Sometimes it seems like there’s just so much to do during pregnancy, from drinking raspberry leaf tea for an easier labor, to making your appointments, exercising to boost baby’s brain power, and more. So adding another thing to your to-do list? No thanks! But hear us out—fetal kick counts is something that you should definitely add to your must-do list! In fact, research indicates fetal kick counts are a reliable indicator of your baby’s health!

When Will I Start Feeling the Baby Kick?

Baby’s movements increase as your pregnancy goes on, but you will probably feel those first flutters between 16 weeks and 25 weeks pregnant.

If you’re a first-time mama, you may not feel much movement until closer to the 20 to 25-week mark. Though many mamas swear they feel that first fetal movement way sooner. Remember: The first hints of movement probably don’t feel the way you’d expect them to—rather than obvious kicks, they more closely resemble flutters or even bubbles.

If this ain’t your first time at the pregnancy rodeo, you may even feel those little kicks as early as 13 weeks pregnant!

In any case, predictable, regular movement doesn’t really happen until closer to 28 weeks pregnant.

Things That Can Prevent You From Feeling Kicks

You may not feel kicks if you’re distracted and not paying close attention. Take the time to slow down and really concentrate on your baby’s movements. If you have an anterior placenta, baby’s movements may be less noticeable. And if you’re carrying extra weight, it may be harder for you to feel baby’s movements until later in the pregnancy.

Towards the end of pregnancy, your baby may rest for 20–75 minutes at a time, so don’t be concerned if you’re not feeling constant movement during the day.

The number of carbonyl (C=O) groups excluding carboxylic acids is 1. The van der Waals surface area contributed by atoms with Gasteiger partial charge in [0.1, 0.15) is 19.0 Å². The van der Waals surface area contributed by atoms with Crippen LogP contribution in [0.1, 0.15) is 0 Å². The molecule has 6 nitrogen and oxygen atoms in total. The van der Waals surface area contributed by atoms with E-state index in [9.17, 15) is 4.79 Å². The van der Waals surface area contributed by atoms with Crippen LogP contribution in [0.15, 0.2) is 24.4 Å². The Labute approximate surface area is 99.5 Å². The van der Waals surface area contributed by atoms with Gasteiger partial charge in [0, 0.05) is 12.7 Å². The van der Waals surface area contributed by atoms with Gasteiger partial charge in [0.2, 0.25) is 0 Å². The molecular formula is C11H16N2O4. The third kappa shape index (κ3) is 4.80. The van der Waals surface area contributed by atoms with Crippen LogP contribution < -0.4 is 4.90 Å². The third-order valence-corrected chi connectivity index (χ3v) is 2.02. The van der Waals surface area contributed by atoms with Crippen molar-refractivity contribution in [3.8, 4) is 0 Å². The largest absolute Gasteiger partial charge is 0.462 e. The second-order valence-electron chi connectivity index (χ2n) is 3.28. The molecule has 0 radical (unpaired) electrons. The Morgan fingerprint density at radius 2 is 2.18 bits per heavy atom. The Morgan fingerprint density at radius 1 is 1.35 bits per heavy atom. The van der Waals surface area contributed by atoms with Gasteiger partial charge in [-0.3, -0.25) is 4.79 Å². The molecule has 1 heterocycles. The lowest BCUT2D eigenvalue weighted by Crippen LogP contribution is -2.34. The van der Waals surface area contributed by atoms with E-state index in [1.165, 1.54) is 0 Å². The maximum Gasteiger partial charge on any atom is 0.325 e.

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What Do Baby’s Kicks Feel Like?

Some time around your 12th week of pregnancy, baby will start moving his or her arms and legs around, but they’re too small for you to feel the movements.

At about 16 weeks pregnant, you’ll start to feel butterfly-like flutters. Some women have even mistaken these flutters for gas or hunger pains.

But by 20 weeks pregnant, the kicks have become stronger, and the movements are called “quickening.”

Between 24 weeks and 28 weeks pregnant, those little flutters will have turned into full-blown jabs.

What is Kick Counting?

Kick counting is really simple, and it’s just what it sounds like. You’re counting baby’s kicks and movements to monitor how he or she is doing. Tumbles, kicks, and punches all count, no matter how subtle.

Although those hiccups can be cute, those little bumps don’t count toward kick counts.

Why Should I Count Baby’s Kicks?

Unlike at-home fetal monitoring, kick counting is a safe way to monitor baby’s well-being. It’s such a reliable indicator that studies suggest, in the absence of ultrasound, “fetal movement counting and controlling can be used as a primary screening method to assess fetal health.”

By keeping track of their movements, you’ll also be able to tell when something is off. It’s important to start doing kick counts to establish a pattern of what is normal for your little one. That way, if his or her movements significantly increase or decrease, you’ll be able to tell the difference right away.

Plus, spending that time monitoring and loving on your belly is a great way to bond with your baby!

Should All Moms Kick Count?

Absolutely! Even if you’re not a high-risk pregnancy, the benefits of monitoring fetal movements are still there. In fact, it could even save your baby’s life. It’s an important way to identify potential problems and help to prevent stillbirth.

Your chances of having a stillbirth are 1 in 160, so it’s not as rare as you would think (not to freak you out, but it’s important to know the facts!). Many moms notice all too late that their baby has stopped moving, after little can be done. But if you’re monitoring kick counts and notice a decline in movements, the issue can be monitored immediately. This increases the likelihood that the problem will be caught in time, before a stillbirth or other issue occurs.